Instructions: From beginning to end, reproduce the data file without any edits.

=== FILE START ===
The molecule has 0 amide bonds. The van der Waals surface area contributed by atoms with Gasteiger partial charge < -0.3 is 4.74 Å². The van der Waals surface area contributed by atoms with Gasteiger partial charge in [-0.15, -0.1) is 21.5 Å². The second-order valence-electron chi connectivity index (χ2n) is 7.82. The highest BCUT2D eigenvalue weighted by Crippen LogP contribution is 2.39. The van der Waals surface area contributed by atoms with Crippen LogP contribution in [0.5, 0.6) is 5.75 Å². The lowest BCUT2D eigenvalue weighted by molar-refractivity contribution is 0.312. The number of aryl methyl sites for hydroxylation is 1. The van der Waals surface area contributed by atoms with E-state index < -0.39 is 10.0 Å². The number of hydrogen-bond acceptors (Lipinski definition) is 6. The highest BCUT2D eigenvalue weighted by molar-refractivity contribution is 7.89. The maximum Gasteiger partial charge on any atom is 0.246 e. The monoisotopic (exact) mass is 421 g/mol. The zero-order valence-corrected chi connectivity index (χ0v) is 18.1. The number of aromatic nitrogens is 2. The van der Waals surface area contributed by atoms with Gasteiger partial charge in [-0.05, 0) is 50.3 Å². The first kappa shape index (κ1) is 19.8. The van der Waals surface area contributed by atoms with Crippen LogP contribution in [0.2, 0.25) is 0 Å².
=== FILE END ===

The molecule has 0 amide bonds. The van der Waals surface area contributed by atoms with Gasteiger partial charge < -0.3 is 4.74 Å². The van der Waals surface area contributed by atoms with Gasteiger partial charge in [-0.15, -0.1) is 21.5 Å². The second-order valence-electron chi connectivity index (χ2n) is 7.82. The highest BCUT2D eigenvalue weighted by Crippen LogP contribution is 2.39. The van der Waals surface area contributed by atoms with Crippen LogP contribution in [0.5, 0.6) is 5.75 Å². The lowest BCUT2D eigenvalue weighted by molar-refractivity contribution is 0.312. The number of aryl methyl sites for hydroxylation is 1. The van der Waals surface area contributed by atoms with E-state index < -0.39 is 10.0 Å². The number of hydrogen-bond acceptors (Lipinski definition) is 6. The highest BCUT2D eigenvalue weighted by molar-refractivity contribution is 7.89. The maximum Gasteiger partial charge on any atom is 0.246 e. The monoisotopic (exact) mass is 421 g/mol. The zero-order valence-corrected chi connectivity index (χ0v) is 18.1. The number of aromatic nitrogens is 2. The van der Waals surface area contributed by atoms with Gasteiger partial charge in [-0.05, 0) is 50.3 Å². The first kappa shape index (κ1) is 19.8. The van der Waals surface area contributed by atoms with Crippen LogP contribution in [0.2, 0.25) is 0 Å².